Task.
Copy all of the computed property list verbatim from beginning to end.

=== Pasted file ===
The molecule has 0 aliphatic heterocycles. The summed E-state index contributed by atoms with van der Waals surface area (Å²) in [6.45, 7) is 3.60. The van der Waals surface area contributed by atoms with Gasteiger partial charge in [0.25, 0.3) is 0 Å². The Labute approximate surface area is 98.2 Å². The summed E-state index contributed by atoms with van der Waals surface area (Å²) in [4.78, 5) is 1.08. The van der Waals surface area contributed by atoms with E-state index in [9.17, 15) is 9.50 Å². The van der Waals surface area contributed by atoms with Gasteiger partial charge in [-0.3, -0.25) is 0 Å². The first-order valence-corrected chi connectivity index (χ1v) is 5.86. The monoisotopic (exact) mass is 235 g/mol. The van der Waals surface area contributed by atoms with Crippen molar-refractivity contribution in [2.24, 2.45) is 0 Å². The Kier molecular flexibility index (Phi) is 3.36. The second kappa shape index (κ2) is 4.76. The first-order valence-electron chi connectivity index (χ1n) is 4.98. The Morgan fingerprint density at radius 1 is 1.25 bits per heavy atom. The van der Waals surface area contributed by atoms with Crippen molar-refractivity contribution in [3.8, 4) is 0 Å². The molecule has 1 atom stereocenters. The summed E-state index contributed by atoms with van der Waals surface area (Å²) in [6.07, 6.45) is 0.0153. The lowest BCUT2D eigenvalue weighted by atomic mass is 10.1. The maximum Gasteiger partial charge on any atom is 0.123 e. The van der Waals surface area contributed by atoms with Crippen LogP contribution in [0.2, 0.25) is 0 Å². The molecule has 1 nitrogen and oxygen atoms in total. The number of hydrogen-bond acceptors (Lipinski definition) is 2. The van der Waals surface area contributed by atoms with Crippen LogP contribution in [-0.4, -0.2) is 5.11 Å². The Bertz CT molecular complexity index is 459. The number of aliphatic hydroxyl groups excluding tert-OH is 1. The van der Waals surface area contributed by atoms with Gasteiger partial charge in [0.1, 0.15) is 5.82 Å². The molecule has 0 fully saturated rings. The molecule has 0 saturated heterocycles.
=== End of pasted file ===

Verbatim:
The molecule has 0 aliphatic heterocycles. The summed E-state index contributed by atoms with van der Waals surface area (Å²) in [6.45, 7) is 3.60. The van der Waals surface area contributed by atoms with Gasteiger partial charge in [0.25, 0.3) is 0 Å². The Labute approximate surface area is 98.2 Å². The summed E-state index contributed by atoms with van der Waals surface area (Å²) in [4.78, 5) is 1.08. The van der Waals surface area contributed by atoms with E-state index in [9.17, 15) is 9.50 Å². The van der Waals surface area contributed by atoms with Gasteiger partial charge in [-0.3, -0.25) is 0 Å². The first-order valence-corrected chi connectivity index (χ1v) is 5.86. The monoisotopic (exact) mass is 235 g/mol. The van der Waals surface area contributed by atoms with Crippen molar-refractivity contribution in [2.24, 2.45) is 0 Å². The Kier molecular flexibility index (Phi) is 3.36. The second kappa shape index (κ2) is 4.76. The first-order valence-electron chi connectivity index (χ1n) is 4.98. The Morgan fingerprint density at radius 1 is 1.25 bits per heavy atom. The van der Waals surface area contributed by atoms with Crippen molar-refractivity contribution in [3.8, 4) is 0 Å². The molecule has 1 atom stereocenters. The summed E-state index contributed by atoms with van der Waals surface area (Å²) in [6.07, 6.45) is 0.0153. The lowest BCUT2D eigenvalue weighted by atomic mass is 10.1. The maximum Gasteiger partial charge on any atom is 0.123 e. The van der Waals surface area contributed by atoms with Crippen LogP contribution in [0.2, 0.25) is 0 Å². The molecule has 1 nitrogen and oxygen atoms in total. The number of hydrogen-bond acceptors (Lipinski definition) is 2. The van der Waals surface area contributed by atoms with Crippen LogP contribution in [-0.4, -0.2) is 5.11 Å². The Bertz CT molecular complexity index is 459. The number of aliphatic hydroxyl groups excluding tert-OH is 1. The van der Waals surface area contributed by atoms with Gasteiger partial charge in [0.1, 0.15) is 5.82 Å². The molecule has 0 fully saturated rings. The molecule has 0 saturated heterocycles.